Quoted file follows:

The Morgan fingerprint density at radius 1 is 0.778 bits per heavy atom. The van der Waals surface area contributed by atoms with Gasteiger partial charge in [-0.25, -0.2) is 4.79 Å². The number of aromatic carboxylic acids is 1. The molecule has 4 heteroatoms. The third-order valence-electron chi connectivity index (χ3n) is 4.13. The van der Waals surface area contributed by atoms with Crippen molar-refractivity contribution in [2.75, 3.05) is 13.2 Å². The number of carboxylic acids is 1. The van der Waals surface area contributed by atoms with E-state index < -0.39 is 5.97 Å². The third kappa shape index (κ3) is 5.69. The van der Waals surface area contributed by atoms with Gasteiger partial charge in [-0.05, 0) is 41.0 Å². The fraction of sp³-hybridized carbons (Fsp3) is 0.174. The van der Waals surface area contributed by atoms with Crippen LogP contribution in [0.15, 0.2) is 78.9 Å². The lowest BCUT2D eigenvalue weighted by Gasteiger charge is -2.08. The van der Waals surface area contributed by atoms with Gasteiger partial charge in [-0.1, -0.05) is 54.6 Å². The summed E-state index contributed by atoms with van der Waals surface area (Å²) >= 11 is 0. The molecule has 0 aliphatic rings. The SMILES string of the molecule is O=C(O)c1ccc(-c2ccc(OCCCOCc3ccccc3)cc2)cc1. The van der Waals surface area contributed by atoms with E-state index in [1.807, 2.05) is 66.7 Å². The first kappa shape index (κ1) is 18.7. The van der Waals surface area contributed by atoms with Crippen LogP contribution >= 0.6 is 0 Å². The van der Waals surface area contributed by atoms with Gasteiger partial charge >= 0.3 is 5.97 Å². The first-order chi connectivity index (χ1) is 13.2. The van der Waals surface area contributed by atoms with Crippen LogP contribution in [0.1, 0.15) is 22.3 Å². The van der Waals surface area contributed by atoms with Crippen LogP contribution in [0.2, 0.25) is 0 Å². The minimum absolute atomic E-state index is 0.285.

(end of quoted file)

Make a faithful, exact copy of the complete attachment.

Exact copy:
The Morgan fingerprint density at radius 1 is 0.778 bits per heavy atom. The van der Waals surface area contributed by atoms with Gasteiger partial charge in [-0.25, -0.2) is 4.79 Å². The number of aromatic carboxylic acids is 1. The molecule has 4 heteroatoms. The third-order valence-electron chi connectivity index (χ3n) is 4.13. The van der Waals surface area contributed by atoms with Crippen molar-refractivity contribution in [2.75, 3.05) is 13.2 Å². The number of carboxylic acids is 1. The van der Waals surface area contributed by atoms with E-state index < -0.39 is 5.97 Å². The third kappa shape index (κ3) is 5.69. The van der Waals surface area contributed by atoms with Gasteiger partial charge in [-0.05, 0) is 41.0 Å². The fraction of sp³-hybridized carbons (Fsp3) is 0.174. The van der Waals surface area contributed by atoms with Crippen LogP contribution in [0.15, 0.2) is 78.9 Å². The lowest BCUT2D eigenvalue weighted by Gasteiger charge is -2.08. The van der Waals surface area contributed by atoms with Gasteiger partial charge in [-0.1, -0.05) is 54.6 Å². The summed E-state index contributed by atoms with van der Waals surface area (Å²) >= 11 is 0. The molecule has 0 aliphatic rings. The SMILES string of the molecule is O=C(O)c1ccc(-c2ccc(OCCCOCc3ccccc3)cc2)cc1. The van der Waals surface area contributed by atoms with E-state index in [1.807, 2.05) is 66.7 Å². The first kappa shape index (κ1) is 18.7. The van der Waals surface area contributed by atoms with Crippen LogP contribution >= 0.6 is 0 Å². The van der Waals surface area contributed by atoms with Gasteiger partial charge >= 0.3 is 5.97 Å². The first-order chi connectivity index (χ1) is 13.2. The van der Waals surface area contributed by atoms with Crippen LogP contribution in [0.1, 0.15) is 22.3 Å². The van der Waals surface area contributed by atoms with Crippen LogP contribution in [0.2, 0.25) is 0 Å². The minimum absolute atomic E-state index is 0.285.